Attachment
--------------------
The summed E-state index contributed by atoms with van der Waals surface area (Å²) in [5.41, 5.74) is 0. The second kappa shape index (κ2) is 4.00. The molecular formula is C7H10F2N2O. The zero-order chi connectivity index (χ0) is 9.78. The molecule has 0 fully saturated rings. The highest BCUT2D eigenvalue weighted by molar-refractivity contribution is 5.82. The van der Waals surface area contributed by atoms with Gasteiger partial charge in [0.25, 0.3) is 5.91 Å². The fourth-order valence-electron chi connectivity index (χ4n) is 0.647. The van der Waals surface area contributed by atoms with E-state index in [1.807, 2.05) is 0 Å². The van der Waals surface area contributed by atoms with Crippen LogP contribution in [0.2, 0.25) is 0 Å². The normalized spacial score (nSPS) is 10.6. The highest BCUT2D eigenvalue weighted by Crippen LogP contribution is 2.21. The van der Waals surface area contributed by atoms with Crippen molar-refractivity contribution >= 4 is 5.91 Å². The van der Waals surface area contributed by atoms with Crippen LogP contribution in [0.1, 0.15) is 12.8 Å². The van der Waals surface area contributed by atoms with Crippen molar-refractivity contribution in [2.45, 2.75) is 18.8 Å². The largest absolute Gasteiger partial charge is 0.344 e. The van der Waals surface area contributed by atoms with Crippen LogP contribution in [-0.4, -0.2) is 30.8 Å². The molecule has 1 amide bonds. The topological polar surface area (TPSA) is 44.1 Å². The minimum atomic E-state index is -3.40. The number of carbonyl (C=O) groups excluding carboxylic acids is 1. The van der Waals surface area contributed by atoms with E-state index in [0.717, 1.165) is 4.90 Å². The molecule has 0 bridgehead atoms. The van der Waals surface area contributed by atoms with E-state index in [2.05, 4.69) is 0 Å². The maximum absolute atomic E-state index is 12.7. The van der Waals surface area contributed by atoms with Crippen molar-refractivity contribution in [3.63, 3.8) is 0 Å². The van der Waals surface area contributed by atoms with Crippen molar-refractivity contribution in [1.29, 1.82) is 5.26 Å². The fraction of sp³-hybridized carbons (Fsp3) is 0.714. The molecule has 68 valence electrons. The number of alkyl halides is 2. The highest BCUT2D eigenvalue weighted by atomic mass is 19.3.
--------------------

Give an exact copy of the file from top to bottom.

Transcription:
The summed E-state index contributed by atoms with van der Waals surface area (Å²) in [5.41, 5.74) is 0. The second kappa shape index (κ2) is 4.00. The molecular formula is C7H10F2N2O. The zero-order chi connectivity index (χ0) is 9.78. The molecule has 0 fully saturated rings. The highest BCUT2D eigenvalue weighted by molar-refractivity contribution is 5.82. The van der Waals surface area contributed by atoms with Gasteiger partial charge in [0.25, 0.3) is 5.91 Å². The fourth-order valence-electron chi connectivity index (χ4n) is 0.647. The van der Waals surface area contributed by atoms with E-state index in [1.807, 2.05) is 0 Å². The van der Waals surface area contributed by atoms with Crippen LogP contribution in [0.2, 0.25) is 0 Å². The normalized spacial score (nSPS) is 10.6. The highest BCUT2D eigenvalue weighted by Crippen LogP contribution is 2.21. The van der Waals surface area contributed by atoms with Crippen molar-refractivity contribution >= 4 is 5.91 Å². The van der Waals surface area contributed by atoms with Crippen LogP contribution in [0.1, 0.15) is 12.8 Å². The van der Waals surface area contributed by atoms with Crippen molar-refractivity contribution in [2.45, 2.75) is 18.8 Å². The largest absolute Gasteiger partial charge is 0.344 e. The van der Waals surface area contributed by atoms with Crippen LogP contribution in [-0.4, -0.2) is 30.8 Å². The molecule has 1 amide bonds. The topological polar surface area (TPSA) is 44.1 Å². The minimum atomic E-state index is -3.40. The number of carbonyl (C=O) groups excluding carboxylic acids is 1. The van der Waals surface area contributed by atoms with E-state index in [0.717, 1.165) is 4.90 Å². The molecule has 0 bridgehead atoms. The van der Waals surface area contributed by atoms with E-state index in [2.05, 4.69) is 0 Å². The maximum absolute atomic E-state index is 12.7. The van der Waals surface area contributed by atoms with Crippen molar-refractivity contribution in [3.63, 3.8) is 0 Å². The van der Waals surface area contributed by atoms with Crippen molar-refractivity contribution in [1.29, 1.82) is 5.26 Å². The fraction of sp³-hybridized carbons (Fsp3) is 0.714. The molecule has 68 valence electrons. The number of alkyl halides is 2. The highest BCUT2D eigenvalue weighted by atomic mass is 19.3.